This is the last in the series of videos about the Web Viewer Integrations Library.
In this video, Jeremy Brown shows how you can push a Web Viewer integration into your custom FileMaker application in 30 minutes.
Hello, this is Jeremy Brown with Soliant Consulting. We’re taking a look at the Web Viewer Integrations Library.
In previous videos, we’ve looked at how the file is set up. We’ve looked at the many features of the file, and we’ve looked at how to manipulate a particular integration.
In this video, we’re going to take a look at how to push an integration from this library into your own custom app. Let’s get started.
Pushing an integration from the Web Viewer Integration Library to a custom app is the reason why this library was built. We’re going to look at the data tables integration.
Go to the demo and review what it does. Here, we have a nice list of 466 records. These are records from a FileMaker table. This integration allows me to change the number of records that I can view at once. It allows me to sort by columns. It even allows me to search. I can type in search parameters to find all the CEOs that are in Texas, for example. Very nice functionality built into this integration.
Let’s say I want to put this into my custom app. We’re going to do that now. We’re going to go to the code view and review the notes quickly about this integration.
It shows a list of records; it can have any number of columns. We went over the features a little bit ago. The Dev Notes give some information about how this could be an alternative to a list view. There is a price to pay, however, in that the script has to gather the data. That is definitely an issue. It looks like this table gathers the ID of the record in column 0, but it’s not visible. We don’t see the IDs here and so forth.
We have two scripts being used and the script used in the FMP Protocol. That is what happens when I click on a record. It runs a script in FileMaker. It will open up the detail view and so forth. And we have a Data Collection script, or in this case, scripts. These are the scripts that collect the data and format it correctly, as you see here, and push it into the correct field.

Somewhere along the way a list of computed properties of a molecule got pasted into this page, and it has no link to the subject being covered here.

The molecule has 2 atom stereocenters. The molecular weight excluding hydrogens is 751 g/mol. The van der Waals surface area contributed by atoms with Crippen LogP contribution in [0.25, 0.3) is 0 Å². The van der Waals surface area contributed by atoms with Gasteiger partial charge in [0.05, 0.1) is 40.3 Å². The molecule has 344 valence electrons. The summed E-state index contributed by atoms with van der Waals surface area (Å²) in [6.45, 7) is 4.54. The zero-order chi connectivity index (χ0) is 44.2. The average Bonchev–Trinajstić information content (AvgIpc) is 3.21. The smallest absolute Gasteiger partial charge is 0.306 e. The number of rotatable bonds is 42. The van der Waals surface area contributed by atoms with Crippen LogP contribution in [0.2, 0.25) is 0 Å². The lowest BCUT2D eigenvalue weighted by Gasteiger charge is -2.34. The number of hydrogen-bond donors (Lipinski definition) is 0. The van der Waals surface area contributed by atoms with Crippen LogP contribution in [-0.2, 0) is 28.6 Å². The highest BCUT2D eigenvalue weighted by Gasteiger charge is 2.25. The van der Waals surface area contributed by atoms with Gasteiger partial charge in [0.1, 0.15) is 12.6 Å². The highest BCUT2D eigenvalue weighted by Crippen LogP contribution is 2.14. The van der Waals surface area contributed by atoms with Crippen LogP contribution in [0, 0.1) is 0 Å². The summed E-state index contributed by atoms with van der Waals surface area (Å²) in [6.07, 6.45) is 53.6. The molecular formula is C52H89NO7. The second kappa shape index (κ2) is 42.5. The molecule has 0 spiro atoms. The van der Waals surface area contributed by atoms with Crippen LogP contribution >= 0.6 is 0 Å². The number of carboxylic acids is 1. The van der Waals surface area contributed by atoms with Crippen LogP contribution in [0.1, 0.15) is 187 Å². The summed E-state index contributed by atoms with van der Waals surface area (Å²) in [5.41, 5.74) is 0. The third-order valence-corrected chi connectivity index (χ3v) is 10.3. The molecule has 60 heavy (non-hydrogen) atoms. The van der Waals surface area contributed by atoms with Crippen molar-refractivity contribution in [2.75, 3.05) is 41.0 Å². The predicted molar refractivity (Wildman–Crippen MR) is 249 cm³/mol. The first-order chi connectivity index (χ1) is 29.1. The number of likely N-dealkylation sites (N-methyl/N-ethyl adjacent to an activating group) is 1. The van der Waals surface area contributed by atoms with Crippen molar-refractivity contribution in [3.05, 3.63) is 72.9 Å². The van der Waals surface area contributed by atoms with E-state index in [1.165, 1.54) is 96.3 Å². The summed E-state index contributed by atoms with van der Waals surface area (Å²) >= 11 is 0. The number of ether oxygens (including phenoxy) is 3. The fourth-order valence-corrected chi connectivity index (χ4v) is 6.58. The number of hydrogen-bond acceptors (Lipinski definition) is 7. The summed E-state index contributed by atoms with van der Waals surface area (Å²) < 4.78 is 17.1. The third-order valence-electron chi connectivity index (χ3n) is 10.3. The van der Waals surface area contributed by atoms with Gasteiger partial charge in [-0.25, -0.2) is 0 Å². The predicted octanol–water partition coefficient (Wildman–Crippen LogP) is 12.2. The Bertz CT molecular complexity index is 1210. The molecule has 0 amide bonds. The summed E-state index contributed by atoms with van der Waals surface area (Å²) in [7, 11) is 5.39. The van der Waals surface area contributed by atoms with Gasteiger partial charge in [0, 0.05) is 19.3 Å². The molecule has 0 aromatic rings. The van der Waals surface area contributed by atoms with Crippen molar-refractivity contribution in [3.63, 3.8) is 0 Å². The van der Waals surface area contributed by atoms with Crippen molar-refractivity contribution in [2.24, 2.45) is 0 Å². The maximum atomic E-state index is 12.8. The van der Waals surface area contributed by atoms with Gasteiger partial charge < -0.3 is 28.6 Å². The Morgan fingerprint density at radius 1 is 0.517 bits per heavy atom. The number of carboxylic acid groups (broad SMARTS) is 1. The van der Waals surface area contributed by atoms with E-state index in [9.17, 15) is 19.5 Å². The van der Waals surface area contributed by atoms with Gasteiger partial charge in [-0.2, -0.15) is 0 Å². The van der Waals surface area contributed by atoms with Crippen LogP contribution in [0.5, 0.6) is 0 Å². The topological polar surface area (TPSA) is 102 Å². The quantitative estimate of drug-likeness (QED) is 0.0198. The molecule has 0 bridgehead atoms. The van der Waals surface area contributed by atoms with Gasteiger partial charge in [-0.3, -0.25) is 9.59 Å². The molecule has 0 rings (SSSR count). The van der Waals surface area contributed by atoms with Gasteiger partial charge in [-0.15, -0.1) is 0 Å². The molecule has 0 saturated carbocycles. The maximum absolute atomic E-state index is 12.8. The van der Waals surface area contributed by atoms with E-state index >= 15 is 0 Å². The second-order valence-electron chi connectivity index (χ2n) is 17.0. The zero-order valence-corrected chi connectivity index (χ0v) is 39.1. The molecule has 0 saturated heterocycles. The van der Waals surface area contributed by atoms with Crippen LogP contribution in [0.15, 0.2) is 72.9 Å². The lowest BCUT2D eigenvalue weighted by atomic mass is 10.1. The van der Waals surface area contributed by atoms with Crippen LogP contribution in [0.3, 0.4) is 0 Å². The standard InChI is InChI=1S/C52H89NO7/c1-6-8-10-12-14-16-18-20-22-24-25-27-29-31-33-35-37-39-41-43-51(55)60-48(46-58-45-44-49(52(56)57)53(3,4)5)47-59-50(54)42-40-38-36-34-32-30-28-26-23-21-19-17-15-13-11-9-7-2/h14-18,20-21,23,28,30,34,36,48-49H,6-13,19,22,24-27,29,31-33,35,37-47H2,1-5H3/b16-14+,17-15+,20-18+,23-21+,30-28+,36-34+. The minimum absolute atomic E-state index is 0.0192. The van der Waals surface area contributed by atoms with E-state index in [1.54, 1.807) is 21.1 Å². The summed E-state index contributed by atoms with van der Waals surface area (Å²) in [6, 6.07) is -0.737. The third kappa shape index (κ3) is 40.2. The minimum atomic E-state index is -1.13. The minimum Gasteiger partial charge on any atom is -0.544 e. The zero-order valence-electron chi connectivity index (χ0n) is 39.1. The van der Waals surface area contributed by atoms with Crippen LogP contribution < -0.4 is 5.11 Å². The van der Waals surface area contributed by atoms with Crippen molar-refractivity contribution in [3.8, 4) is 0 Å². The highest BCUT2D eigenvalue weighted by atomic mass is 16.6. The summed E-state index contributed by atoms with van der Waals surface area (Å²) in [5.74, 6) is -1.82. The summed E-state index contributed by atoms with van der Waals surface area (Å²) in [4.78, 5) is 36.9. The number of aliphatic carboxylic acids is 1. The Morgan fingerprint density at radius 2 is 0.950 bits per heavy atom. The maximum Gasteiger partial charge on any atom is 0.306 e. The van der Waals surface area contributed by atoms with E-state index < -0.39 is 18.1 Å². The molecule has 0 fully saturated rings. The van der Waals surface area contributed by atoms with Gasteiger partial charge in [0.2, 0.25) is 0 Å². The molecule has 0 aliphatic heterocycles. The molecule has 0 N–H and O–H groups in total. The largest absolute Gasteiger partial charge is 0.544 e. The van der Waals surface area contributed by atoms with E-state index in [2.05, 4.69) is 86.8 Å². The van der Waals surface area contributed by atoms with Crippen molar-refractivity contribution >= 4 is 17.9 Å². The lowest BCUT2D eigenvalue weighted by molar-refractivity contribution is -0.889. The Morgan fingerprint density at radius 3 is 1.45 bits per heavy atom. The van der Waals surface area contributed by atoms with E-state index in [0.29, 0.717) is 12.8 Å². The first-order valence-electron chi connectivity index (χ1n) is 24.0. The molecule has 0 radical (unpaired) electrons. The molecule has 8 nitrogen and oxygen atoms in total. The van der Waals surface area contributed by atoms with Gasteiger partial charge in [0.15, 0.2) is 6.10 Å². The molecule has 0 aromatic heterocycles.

We can see the code here, under the code Tab. In the previous video, we took a look at how to manipulate one of these, and that is an important step. If this look doesn’t work for your particular custom app, you can make some changes here on the left before you export.
Now, we’re going to go right to the export. We’ve got a handy little button here at the top that says “Export” to export the code. It opens up steps that you can follow to push this integration. I tried to list all the steps in order and give you some important information about what to do. Let’s walk through these, and we’ll do it in real time here.
“Review the structure in your data tables.” This brings up the fields where I write if there are any special fields needed for this integration in either the Data table or the HTML table. It doesn’t look like there is anything here. We’re going to export this code from the record. The “Export the Code” button simply exports the code for this one record, so you’re going to get one record HTML.fmp12 file. And, it has been placed on your desktop. Let’s take a look at that.
I open it up, and sure enough, what this export script did was simply exported all of the fields that you’re going to need for this integration to work. It exported the template field; the three CSS fields, even though in this case, there is only one CSS field that has data in it. It exported all three JS fields and the three data fields.
Now, this is a key point here: it did export the sample data that you see in my integration. You’re going to get 466 rows in your integration. I chose to do that simply because it allows you to see this integration working before you hook up any other scripts. It exported the JQuery min library, because we needed that, and it exported the script name that is used in the callback. In this case, that is “GTRR_People.”
The next step says, “Import the code (using ‘Import Records’) found in the HTML.fmp12 file of your desktop into your custom app.” So, I have a custom app here called “People_Test.” We’re going to simply import what I exported previously. I go to File > Import File > File, and I choose that particular file. Then I set it to import into a new table called “HTML.” All the fields get pushed over. Go ahead and import all of these fields as it is even if they don’t have any data. We’ll take a look at why in just a moment. We do an import, and it imported one record. So, in my custom app, I have all the data that is needed to run the integration.